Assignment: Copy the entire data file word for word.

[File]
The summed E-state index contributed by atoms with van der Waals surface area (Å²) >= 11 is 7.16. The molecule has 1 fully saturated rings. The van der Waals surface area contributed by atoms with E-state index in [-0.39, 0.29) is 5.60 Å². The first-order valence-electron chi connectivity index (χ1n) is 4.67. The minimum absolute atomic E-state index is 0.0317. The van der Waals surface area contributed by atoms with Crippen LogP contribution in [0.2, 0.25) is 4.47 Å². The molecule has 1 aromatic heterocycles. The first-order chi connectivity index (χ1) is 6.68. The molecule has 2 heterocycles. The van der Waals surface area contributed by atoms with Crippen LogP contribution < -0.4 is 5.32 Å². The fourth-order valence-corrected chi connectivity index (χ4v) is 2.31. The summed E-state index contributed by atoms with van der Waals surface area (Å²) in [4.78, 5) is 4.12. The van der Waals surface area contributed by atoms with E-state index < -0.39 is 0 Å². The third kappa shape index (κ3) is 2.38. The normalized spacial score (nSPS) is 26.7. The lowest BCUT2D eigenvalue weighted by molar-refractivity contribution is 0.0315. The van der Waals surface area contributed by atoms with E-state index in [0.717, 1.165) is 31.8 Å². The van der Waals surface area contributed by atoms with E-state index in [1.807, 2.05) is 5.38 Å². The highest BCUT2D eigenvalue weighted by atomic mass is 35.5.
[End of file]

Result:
The summed E-state index contributed by atoms with van der Waals surface area (Å²) >= 11 is 7.16. The molecule has 1 fully saturated rings. The van der Waals surface area contributed by atoms with E-state index in [-0.39, 0.29) is 5.60 Å². The first-order valence-electron chi connectivity index (χ1n) is 4.67. The minimum absolute atomic E-state index is 0.0317. The van der Waals surface area contributed by atoms with Crippen LogP contribution in [0.2, 0.25) is 4.47 Å². The molecule has 1 aromatic heterocycles. The first-order chi connectivity index (χ1) is 6.68. The molecule has 2 heterocycles. The van der Waals surface area contributed by atoms with Crippen LogP contribution < -0.4 is 5.32 Å². The fourth-order valence-corrected chi connectivity index (χ4v) is 2.31. The summed E-state index contributed by atoms with van der Waals surface area (Å²) in [4.78, 5) is 4.12. The van der Waals surface area contributed by atoms with E-state index < -0.39 is 0 Å². The third kappa shape index (κ3) is 2.38. The normalized spacial score (nSPS) is 26.7. The lowest BCUT2D eigenvalue weighted by molar-refractivity contribution is 0.0315. The van der Waals surface area contributed by atoms with E-state index in [0.717, 1.165) is 31.8 Å². The van der Waals surface area contributed by atoms with E-state index in [1.807, 2.05) is 5.38 Å². The highest BCUT2D eigenvalue weighted by atomic mass is 35.5.